We continue to monitor any and all use of OC spray at protests whilst the OC Spray Class Action progresses through the civil courts.  Launched in September 2021 by Phi Finney McDonald and Inner Melbourne Legal Centre, this case alleges, as MALS has publicly stated, that Victoria Police’s use of capsicum spray against protesters at the 2019 International Mining and Resources Conference (IMARC) was unlawful, and argues the use of OC foam breaches the law when used as a coercive tool.  Our strong relationship with a wide range of law firms, barristers and expert police accountability solicitors and critical evidence gathering creates a landscape for systemic accountability cases to grow.

In April 2023 MALS provided a 10 page submission to the United Nations Special Rapporteur on Torture recommending a ban on the police use of explosive weapons such as stinger grenades and flash-bangs, a prohibition on the use of police horses as crowd control weapons and far stricter controls on the use of OC spray and kinetic projectile weapons.  The submission was in response to a call by the Special Rapporteur, Dr. Alice Jill Edwards, for input on the nature, scope and regulation of the production and trade of law enforcement equipment and weapons and the relationship with torture and other cruel, inhuman or degrading treatment or punishment, that was presented to the UN General Assembly in October 2023.

Court observations

Over the past year MALS has continued to conduct court observations. The Victorian Coroners findings into death in custody of Aunt Veronica Marie Nelson and the case against the organisers of the 2021 Black Lives Matter (BLM) protests were both directly observed by MALS. Court observation serves to document, show solidarity and monitor trends in protestor prosecutions by police. On July 15, 2022 MALS sent a representative to the hearing at Melbourne’s Magistrates Court regarding Victoria police charging Black Lives Matter organisers Meriki Onus and Crystal McKinnon with breaching COVID lockdown directives when organising a BLM protest in 2020. Victoria police finally withdrew the charges after three years in February 2023.

Organisational growth

Organisationally, MALS has received valuable capacity-building funds from the Department of Infrastructure, Stronger Communities Programme and the Department of Social Services Volunteer Grants Programme. These have allowed us to better support volunteer legal observers, refresh our equipment and upgrade our critical IT infrastructure. Generous donations have allowed us to maintain the invaluable one-day-per-week Coordinator position.  We have worked long and hard on improving our governance, budgeting, planning and operational policies and practices with more to follow in 2024. We welcome Leo Bortolotto as our new Secretary after our previous secretary took on the role of Treasurer.

As a 12 year old, grassroots and all-volunteer organisation we certainly put in the hard yards and the tireless, behind-the-scenes organisational work of so many amazing people is inspiring.

Whilst there remain any restrictions upon Victoria’s diverse, progressive social movements to fully enjoy their rights under the Victorian Charter and the International Covenant of Civil and Political Rights (ICCPR), either through repressive anti-protest laws or by police behaviour or tactics, MALS will continue to monitor, scrutinise and speak up as strongly as we can.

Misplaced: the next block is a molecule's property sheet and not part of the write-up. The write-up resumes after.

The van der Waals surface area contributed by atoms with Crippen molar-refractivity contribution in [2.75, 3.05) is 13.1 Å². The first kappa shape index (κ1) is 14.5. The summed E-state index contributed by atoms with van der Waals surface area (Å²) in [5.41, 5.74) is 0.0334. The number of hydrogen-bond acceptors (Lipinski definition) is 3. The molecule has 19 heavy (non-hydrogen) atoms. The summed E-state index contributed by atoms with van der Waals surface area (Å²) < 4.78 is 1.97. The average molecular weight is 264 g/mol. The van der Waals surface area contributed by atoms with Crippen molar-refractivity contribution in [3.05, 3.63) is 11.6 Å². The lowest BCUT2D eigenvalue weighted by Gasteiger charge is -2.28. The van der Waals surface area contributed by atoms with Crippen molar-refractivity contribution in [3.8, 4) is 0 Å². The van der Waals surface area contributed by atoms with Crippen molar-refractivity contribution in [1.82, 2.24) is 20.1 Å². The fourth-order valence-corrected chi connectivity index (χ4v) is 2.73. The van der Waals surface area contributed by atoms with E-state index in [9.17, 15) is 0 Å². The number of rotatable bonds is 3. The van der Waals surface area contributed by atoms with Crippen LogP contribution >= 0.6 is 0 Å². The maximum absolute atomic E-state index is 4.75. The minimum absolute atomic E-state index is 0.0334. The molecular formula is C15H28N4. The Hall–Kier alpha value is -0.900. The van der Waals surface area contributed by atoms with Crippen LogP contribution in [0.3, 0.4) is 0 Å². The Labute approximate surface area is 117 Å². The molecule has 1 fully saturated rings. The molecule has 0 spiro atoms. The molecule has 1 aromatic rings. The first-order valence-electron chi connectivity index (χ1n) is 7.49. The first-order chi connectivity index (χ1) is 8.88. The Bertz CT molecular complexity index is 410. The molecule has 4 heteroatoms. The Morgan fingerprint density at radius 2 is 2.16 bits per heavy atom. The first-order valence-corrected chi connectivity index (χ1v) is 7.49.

MALS currently has 63 members (up from 20 in 2022) who are actively engaged in the organisation as trained legal observers, or as solicitors, legal researchers, writers or organisers.

Acknowledgment and Thanks

MALS would like to acknowledge all of the many volunteers who have contributed to MALS organising as well as the all those who coordinate or have taken part in Legal Observer Teams over the past 12 months. 

In particular MALS would like to thank:

  • Adam V Chernok, Niagara Lane Chambers
  • Ali Besiroglu, Principal Lawyer, Robinson Gill
  • Alice Drury, Acting Legal Director, Human Rights Law Centre
  • Aoife Carli Hannan from the Commons Social Change Library
  • Brenna McNeil for her work as MALS Coordinator from August 2022
  • David Mejia-Canales, Human Rights Law Centre
  • Gregor Husper from Police Accountability Project
  • Hilary Knack, LGBTIQ Legal Program, Southside Justice
  • Jeremy King, Principal, Robinson Gill
  • Jorden Brown for IT infrastructure support
  • Jules D Cinque as acting Treasurer 2022
  • Nadia Morales from Inner Melbourne Community Legal
  • Nikita White, Amnesty International
  • Dr Maria O’Sullivan, Monash University
  • Shirin Sethna, Office of Adam Bandt MP, Federal Member for Melbourne

MALS wishes to thank the following organisations for their valuable in-kind support or direct assistance:

  • Amnesty International – Victoria
  • Black Spark Cultural Centre
  • Commons Social Change Library
  • Fitzroy Legal Service
  • Human Rights Law Centre
  • IMARC Legal Support Team
  • Inner Melbourne Community Legal
  • Legal Observers NSW
  • Naarm Frontline Medics
  • Phi Finney McDonald
  • Police Accountability Project
  • Serverasaurus
  • Victorian Aboriginal Legal Service
  • Victorian Equal Opportunity and Human Rights Commission
  • Victorian Law Foundation
  • Zulip and Kandra Labs

In 2022-2023 MALS received funding from:

  • Department of Infrastructure, (C’wealth) Stronger Communities Programme (SCP)
  • Department of Social Services (C’wealth) Volunteer Grants Programme

Finally, MALS wishes to thank all those who have generously donated to our work over the past 12 months.

Donations to support our work into 2024 can be made here.

See also: Annual Report 2022

Melbourne Activist Legal Support (MALS)

Melbourne Activist Legal Support (MALS)

is an independent volunteer group of lawyers, human rights advocates, law students and para-legals. MALS trains and fields Legal Observer Teams at protest events, provides training and advice to activist groups on legal support structures, and develops and distributes legal resources for social movements. MALS works in conjunction with law firms, community legal centres, and a range of local, national, and international human rights agencies. We stand up for civil and political rights.

Learn More »